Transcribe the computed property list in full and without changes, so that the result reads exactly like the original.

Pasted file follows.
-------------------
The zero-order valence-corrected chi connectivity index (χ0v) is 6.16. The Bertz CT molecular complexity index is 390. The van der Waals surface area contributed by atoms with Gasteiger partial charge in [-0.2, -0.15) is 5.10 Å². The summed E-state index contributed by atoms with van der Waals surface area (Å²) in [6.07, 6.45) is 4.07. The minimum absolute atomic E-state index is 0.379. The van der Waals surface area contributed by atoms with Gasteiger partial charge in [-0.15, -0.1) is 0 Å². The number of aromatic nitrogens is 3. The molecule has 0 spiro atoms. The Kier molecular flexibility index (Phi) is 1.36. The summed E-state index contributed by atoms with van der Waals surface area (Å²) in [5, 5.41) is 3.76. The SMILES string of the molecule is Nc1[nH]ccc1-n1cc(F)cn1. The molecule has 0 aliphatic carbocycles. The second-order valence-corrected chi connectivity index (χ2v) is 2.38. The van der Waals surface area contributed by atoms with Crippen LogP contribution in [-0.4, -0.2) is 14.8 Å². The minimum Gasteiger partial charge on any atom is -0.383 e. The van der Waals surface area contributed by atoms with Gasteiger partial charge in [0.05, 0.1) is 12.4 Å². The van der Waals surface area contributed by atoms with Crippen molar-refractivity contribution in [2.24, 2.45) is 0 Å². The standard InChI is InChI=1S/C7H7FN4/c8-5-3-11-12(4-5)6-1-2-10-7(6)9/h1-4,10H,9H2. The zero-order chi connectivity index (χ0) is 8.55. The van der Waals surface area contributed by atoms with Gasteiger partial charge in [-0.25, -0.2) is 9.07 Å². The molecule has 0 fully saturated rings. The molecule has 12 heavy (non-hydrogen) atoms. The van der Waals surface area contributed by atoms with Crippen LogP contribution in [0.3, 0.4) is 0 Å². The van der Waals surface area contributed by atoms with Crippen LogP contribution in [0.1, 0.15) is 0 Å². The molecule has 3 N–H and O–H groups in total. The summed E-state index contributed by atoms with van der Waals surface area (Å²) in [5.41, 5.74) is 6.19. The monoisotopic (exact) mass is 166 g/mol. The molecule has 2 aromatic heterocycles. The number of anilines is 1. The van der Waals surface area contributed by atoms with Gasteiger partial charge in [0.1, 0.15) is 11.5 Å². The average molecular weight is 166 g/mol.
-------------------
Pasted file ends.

The zero-order valence-corrected chi connectivity index (χ0v) is 6.16. The Bertz CT molecular complexity index is 390. The van der Waals surface area contributed by atoms with Gasteiger partial charge in [-0.2, -0.15) is 5.10 Å². The summed E-state index contributed by atoms with van der Waals surface area (Å²) in [6.07, 6.45) is 4.07. The minimum absolute atomic E-state index is 0.379. The van der Waals surface area contributed by atoms with Gasteiger partial charge in [-0.15, -0.1) is 0 Å². The number of aromatic nitrogens is 3. The molecule has 0 spiro atoms. The Kier molecular flexibility index (Phi) is 1.36. The summed E-state index contributed by atoms with van der Waals surface area (Å²) in [5, 5.41) is 3.76. The SMILES string of the molecule is Nc1[nH]ccc1-n1cc(F)cn1. The molecule has 0 aliphatic carbocycles. The second-order valence-corrected chi connectivity index (χ2v) is 2.38. The van der Waals surface area contributed by atoms with Crippen LogP contribution in [-0.4, -0.2) is 14.8 Å². The minimum Gasteiger partial charge on any atom is -0.383 e. The van der Waals surface area contributed by atoms with Gasteiger partial charge in [0.05, 0.1) is 12.4 Å². The van der Waals surface area contributed by atoms with Crippen molar-refractivity contribution in [2.24, 2.45) is 0 Å². The standard InChI is InChI=1S/C7H7FN4/c8-5-3-11-12(4-5)6-1-2-10-7(6)9/h1-4,10H,9H2. The zero-order chi connectivity index (χ0) is 8.55. The van der Waals surface area contributed by atoms with Gasteiger partial charge in [-0.25, -0.2) is 9.07 Å². The molecule has 0 fully saturated rings. The molecule has 12 heavy (non-hydrogen) atoms. The van der Waals surface area contributed by atoms with Crippen LogP contribution in [0.3, 0.4) is 0 Å². The van der Waals surface area contributed by atoms with Crippen LogP contribution in [0.1, 0.15) is 0 Å². The molecule has 3 N–H and O–H groups in total. The summed E-state index contributed by atoms with van der Waals surface area (Å²) in [5.41, 5.74) is 6.19. The monoisotopic (exact) mass is 166 g/mol. The molecule has 2 aromatic heterocycles. The number of anilines is 1. The van der Waals surface area contributed by atoms with Gasteiger partial charge in [0.1, 0.15) is 11.5 Å². The average molecular weight is 166 g/mol.